After 20-plus years, Tiger Woods is changing a key piece of gear for The Match

Tiger intends to chase distance and use Bridgestone's Tour B X ball for the next few events.

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Tiger Woods has been more willing to make equipment adjustments in recent years. But if there’s one piece of gear he’s rarely touched, it’s the golf ball.

Going all the way back to Woods’ time with Nike in the early 2000 — when he made the switch from a wound ball to solid construction — he’s historically played a softer ball with more spin in an effort to work the ball both directions and get the necessary zip around the green.

It’s a golf ball recipe that’s served Woods well for more than two decades, but according to Bridgestone Golf, all signs point to the 15-time major winner altering the recipe and switching away from the Tour B XS and into the Tour B X for at least The Match and PNC Championship.

“These are more of an exhibition-type situation, and I think that’s factoring into his decision,” Elliot Mellow, Bridgestone’s golf ball marketing manager, told GOLF.com. “So he’ll be a Tour B X player at least for the next few events. He’s been looking at distance and the greenside spin is where it needs to be.”

Woods’ current Tour B XS has his name on the side. Whether his Tour B X balls have the same marking remains to be seen. GOLF

In the run-up to the next edition of The Match, which pits Woods and Rory McIlroy against Justin Thomas and Jordan Spieth, Woods began testing the Tour B X on his at-home simulator and noticed an uptick of nearly 10 yards of additional carry, which amounts to roughly one less club into the hole on approach shots. (The Tour B and Tour B XS are both three-piece balls geared for swing speeds over 105 mph, but the firmer X is built to lower flight and spin.)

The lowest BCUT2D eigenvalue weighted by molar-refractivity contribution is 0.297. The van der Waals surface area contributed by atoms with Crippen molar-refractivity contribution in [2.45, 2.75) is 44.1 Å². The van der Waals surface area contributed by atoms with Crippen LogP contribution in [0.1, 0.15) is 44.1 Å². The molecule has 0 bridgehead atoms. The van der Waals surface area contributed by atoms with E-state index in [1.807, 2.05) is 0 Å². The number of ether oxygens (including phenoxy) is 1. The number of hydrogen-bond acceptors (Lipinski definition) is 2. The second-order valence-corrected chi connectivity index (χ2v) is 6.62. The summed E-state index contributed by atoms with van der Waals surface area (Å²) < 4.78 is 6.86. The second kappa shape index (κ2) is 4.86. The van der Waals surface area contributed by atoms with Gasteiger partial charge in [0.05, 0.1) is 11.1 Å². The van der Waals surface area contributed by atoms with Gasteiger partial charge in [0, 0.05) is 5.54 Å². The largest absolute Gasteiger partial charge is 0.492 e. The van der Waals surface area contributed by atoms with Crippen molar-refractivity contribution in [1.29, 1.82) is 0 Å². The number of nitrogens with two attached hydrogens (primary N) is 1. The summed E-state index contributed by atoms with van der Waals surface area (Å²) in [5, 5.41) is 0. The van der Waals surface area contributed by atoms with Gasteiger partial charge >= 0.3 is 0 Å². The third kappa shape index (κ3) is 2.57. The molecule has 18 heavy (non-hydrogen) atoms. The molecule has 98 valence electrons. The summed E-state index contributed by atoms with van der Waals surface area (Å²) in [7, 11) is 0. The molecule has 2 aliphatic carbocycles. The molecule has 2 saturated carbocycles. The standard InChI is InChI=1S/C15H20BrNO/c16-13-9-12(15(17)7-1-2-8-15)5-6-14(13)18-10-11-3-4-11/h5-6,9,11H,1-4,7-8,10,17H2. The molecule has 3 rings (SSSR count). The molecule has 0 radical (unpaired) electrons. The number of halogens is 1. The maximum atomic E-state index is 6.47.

From there, Woods tested the ball around the green, to ensure it still had the necessary shot-game spin, before taking it to the Bahamas for on-course testing in the wind.

“The real test was [in the Bahamas during Hero week] where it hit it into different winds and liked the ball flight,” Mellow said. “The comments we’ve heard from Tiger and his team is that it’s really cool that if he’s looking for something different, we don’t have to go out and build him a specific ball. He can just go to something we’re already making that’s on the retail shelf.”

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Indeed, Woods plans to play the same retail Tour B X found on retail shelves. The only thing that would differentiate Woods’ ball from the retail model is the addition of a “TIGER” side stamp — but even that’s up in the air.

Mellow confirmed they’re currently in the process of making Woods enough balls with his usual side stamp and 1 play number for both events.

“We’re trying to figure that out as we speak,” he said with a chuckle. “He just plays balls with a 1 play stamp and Tiger on the side. Right now it’s exactly like the one you’d find on the shelf. After we got all the information and comprehended what was going on, that was actually one of our first questions. Do we have enough balls? And then, can we get the ball to look the way he wants them to look? This is fast developing so we’re trying to find out if we can make the Tiger stamped balls a reality or not in time for Saturday.”

As far as Woods’ plan for Tour B X after The Match and PNC, Bridgestone isn’t anticipating he’ll stick with the firmer offering. Assuming Woods makes his way back to Augusta in April, expect him to have his usual Tour B XS in tow.

“The Tour B XS is still a ball he helped co-design, and it’s a ball he’ll probably go back to in those situations where he needs more playability and workability in the golf ball,” said Mellow. “We don’t get the impression this is a permanent thing. It’s more situational. He’s chasing distance more than spin for all the obvious reasons.”

Want to overhaul your bag for 2023? Find a fitting location near you at GOLF’s affiliate company True Spec Golf. For more on the latest gear news and information, check out Fully Equipped podcast below.

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JWall

Jonathan Wall

Golf.com Editor

Jonathan Wall is GOLF Magazine and GOLF.com’s Managing Editor for Equipment. Prior to joining the staff at the end of 2018, he spent 6 years covering equipment for the PGA Tour.